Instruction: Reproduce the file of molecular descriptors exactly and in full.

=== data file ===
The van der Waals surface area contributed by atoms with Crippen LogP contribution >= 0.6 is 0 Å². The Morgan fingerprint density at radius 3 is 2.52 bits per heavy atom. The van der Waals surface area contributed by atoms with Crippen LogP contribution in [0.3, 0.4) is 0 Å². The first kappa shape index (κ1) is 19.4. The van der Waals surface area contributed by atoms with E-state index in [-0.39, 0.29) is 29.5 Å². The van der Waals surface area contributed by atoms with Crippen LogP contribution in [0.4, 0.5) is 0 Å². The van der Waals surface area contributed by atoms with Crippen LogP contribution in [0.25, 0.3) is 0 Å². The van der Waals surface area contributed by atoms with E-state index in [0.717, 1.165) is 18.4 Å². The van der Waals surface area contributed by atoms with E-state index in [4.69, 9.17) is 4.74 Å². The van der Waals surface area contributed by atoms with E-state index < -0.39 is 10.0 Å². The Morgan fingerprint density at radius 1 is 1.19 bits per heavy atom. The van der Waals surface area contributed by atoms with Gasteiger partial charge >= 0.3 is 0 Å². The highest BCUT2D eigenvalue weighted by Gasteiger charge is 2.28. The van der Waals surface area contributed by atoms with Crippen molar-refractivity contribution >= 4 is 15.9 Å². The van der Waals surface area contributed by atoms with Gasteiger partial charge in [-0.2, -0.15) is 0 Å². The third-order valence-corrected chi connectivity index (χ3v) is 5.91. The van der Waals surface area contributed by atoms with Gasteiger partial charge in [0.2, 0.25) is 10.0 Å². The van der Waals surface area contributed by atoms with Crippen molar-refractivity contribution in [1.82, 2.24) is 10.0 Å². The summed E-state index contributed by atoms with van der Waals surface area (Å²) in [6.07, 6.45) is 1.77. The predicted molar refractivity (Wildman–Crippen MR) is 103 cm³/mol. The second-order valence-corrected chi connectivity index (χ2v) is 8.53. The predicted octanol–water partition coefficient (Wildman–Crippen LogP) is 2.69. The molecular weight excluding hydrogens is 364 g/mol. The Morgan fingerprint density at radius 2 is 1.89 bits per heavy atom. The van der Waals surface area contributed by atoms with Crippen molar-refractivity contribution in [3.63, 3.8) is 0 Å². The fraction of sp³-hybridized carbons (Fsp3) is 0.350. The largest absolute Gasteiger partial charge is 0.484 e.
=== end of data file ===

The van der Waals surface area contributed by atoms with Crippen LogP contribution >= 0.6 is 0 Å². The Morgan fingerprint density at radius 3 is 2.52 bits per heavy atom. The van der Waals surface area contributed by atoms with Crippen LogP contribution in [0.3, 0.4) is 0 Å². The first kappa shape index (κ1) is 19.4. The van der Waals surface area contributed by atoms with E-state index in [-0.39, 0.29) is 29.5 Å². The van der Waals surface area contributed by atoms with Crippen LogP contribution in [0.4, 0.5) is 0 Å². The van der Waals surface area contributed by atoms with Crippen LogP contribution in [0.25, 0.3) is 0 Å². The van der Waals surface area contributed by atoms with E-state index in [0.717, 1.165) is 18.4 Å². The van der Waals surface area contributed by atoms with E-state index in [4.69, 9.17) is 4.74 Å². The van der Waals surface area contributed by atoms with E-state index < -0.39 is 10.0 Å². The Morgan fingerprint density at radius 1 is 1.19 bits per heavy atom. The van der Waals surface area contributed by atoms with Gasteiger partial charge >= 0.3 is 0 Å². The highest BCUT2D eigenvalue weighted by Gasteiger charge is 2.28. The van der Waals surface area contributed by atoms with Crippen molar-refractivity contribution >= 4 is 15.9 Å². The van der Waals surface area contributed by atoms with Gasteiger partial charge in [-0.2, -0.15) is 0 Å². The third-order valence-corrected chi connectivity index (χ3v) is 5.91. The van der Waals surface area contributed by atoms with Gasteiger partial charge in [0.2, 0.25) is 10.0 Å². The van der Waals surface area contributed by atoms with Crippen molar-refractivity contribution in [1.82, 2.24) is 10.0 Å². The summed E-state index contributed by atoms with van der Waals surface area (Å²) in [6.07, 6.45) is 1.77. The predicted molar refractivity (Wildman–Crippen MR) is 103 cm³/mol. The second-order valence-corrected chi connectivity index (χ2v) is 8.53. The predicted octanol–water partition coefficient (Wildman–Crippen LogP) is 2.69. The molecular weight excluding hydrogens is 364 g/mol. The Morgan fingerprint density at radius 2 is 1.89 bits per heavy atom. The van der Waals surface area contributed by atoms with Crippen molar-refractivity contribution in [3.63, 3.8) is 0 Å². The fraction of sp³-hybridized carbons (Fsp3) is 0.350. The largest absolute Gasteiger partial charge is 0.484 e.